•Manufacturers have warned the trend is denying KRA revenue.
•They say compliant businesses are also denied their fare share of the market by cheap products from tax evaders and non-compliant industries.
Fake excise duty stamps have flooded the market, manufacturers have warned, posing a threat to Kenya Revenue Authority's (KRA) revenue streams.
They said traders compliant with the Excise Goods Management System (EGMS) stamp rule are losing business to rogue players with Mombasa, Nairobi, Naivasha, and Kisumu most affected.
Hard hit are bottled water manufacturers and dealers, with products without excise stamps selling widely in the market, despote the EGMS rule on bottled water, juices, and non-alcoholic drinks coming into force on November 13.
Yesterday, KRA warned traders against re-filling and packaging water without both the excise license and stamps, with duty being remitted to the taxman.
"It is an offence to manufacturer excisable goods without an excise license and it is also an offence to be found in possession of, purchase or offer for sale excisable goods manufactured by unlicensed persons," KRA commissioner for domestic taxes Elizabeth Meyo said in a public notice.
KRA had given licensed manufacturers, importers, distributors, and retailers up to February 29, 2020, to clear old stock and comply with the new system, which it banked on to boost revenue collection.
The Coast Bottled Water Manufacturers Association (COBWMAS) yesterday said that apart from fake stamps, crafty traders are also swapping stamps and asked KRA to act swiftly.
Under-declared or swapped stamps involves the affixing of, for instance, a 300ml stamp on a five-litre bottle, where KRA loses 4.7 litres declaration to the unscrupulous dealers.
Some dealers are also destroying the stamps to beat scanning.
“We blame law enforcers. They are doing nothing to save the situation. The industry is being killed by those supposed to create a level playing ground for investors,” COBWMAS chairman Michael Dianga told the Star.
The Water Bottlers Association of Kenya (WBAK) wants KRA to increase its market surveillance, instead of focusing on compliant producers.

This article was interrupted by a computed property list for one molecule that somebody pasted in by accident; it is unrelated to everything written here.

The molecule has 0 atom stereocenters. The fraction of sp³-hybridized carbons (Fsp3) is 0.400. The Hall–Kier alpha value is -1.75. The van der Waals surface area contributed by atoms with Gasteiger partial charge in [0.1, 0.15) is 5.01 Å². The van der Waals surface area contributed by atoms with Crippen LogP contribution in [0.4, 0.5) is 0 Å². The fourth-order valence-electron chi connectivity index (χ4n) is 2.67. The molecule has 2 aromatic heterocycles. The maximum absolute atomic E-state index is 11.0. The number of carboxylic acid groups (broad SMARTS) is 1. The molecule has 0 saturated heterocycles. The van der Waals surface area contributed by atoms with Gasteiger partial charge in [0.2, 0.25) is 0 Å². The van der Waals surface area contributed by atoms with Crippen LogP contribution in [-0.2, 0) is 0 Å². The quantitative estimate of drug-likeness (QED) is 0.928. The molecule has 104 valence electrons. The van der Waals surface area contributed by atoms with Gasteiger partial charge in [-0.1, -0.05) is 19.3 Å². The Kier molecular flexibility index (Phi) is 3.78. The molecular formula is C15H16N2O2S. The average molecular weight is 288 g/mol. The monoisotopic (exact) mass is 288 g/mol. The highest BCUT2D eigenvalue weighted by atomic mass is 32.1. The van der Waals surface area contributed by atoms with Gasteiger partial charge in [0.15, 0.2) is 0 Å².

“They know where the fake stamps are, we have told them and they know, that is where they should go,” WBAK chairman Henry Kabogo said, calling for increased public awareness campaigns to enable the public to identify non-compliant products.
The Kenya Association of Manufacturers (KAM) said despite engagements with the taxman, the use of dark-coloured ink to print digital stamps on dark-coloured caps remains a challenge since the stamps are not visible.
"This results in huge market returns as the consumer cannot see the stamps. We continue to propose that the service provider provides a range of digital stamps ink colours to cater for both dark and bright coloured caps," KAM said in a statement.
Unless the stamp tax matter is tackled, KRA stands to lose up to Sh4 billion in excise tax, at a time when the authority is struggling to meet its revenue targets as the economy remains subdued due to the effects of Covid-19.
KRA successfully implemented EGMS on alcoholic drinks and cigarettes in 2013, which helped increase excise tax from Sh700 million to Sh5.6 billion.
EGMS which is meant to enhance compliance, address illicit trade, and boost revenue collection, has the potential to help the taxman collect in excess of Sh9.6 billion.
KRA missed its target in the last financial year, by Sh350 billion, as the government netted Sh1.43 trillion in taxes.
The National Treasury had given the taxman a target of Sh1.8 trillion.
In the current financial year, Treasury has projected domestic revenue at Sh1.6 trillion, meaning, it will have to borrow to meet its Sh2.79 trillion budget plan for 2020/21.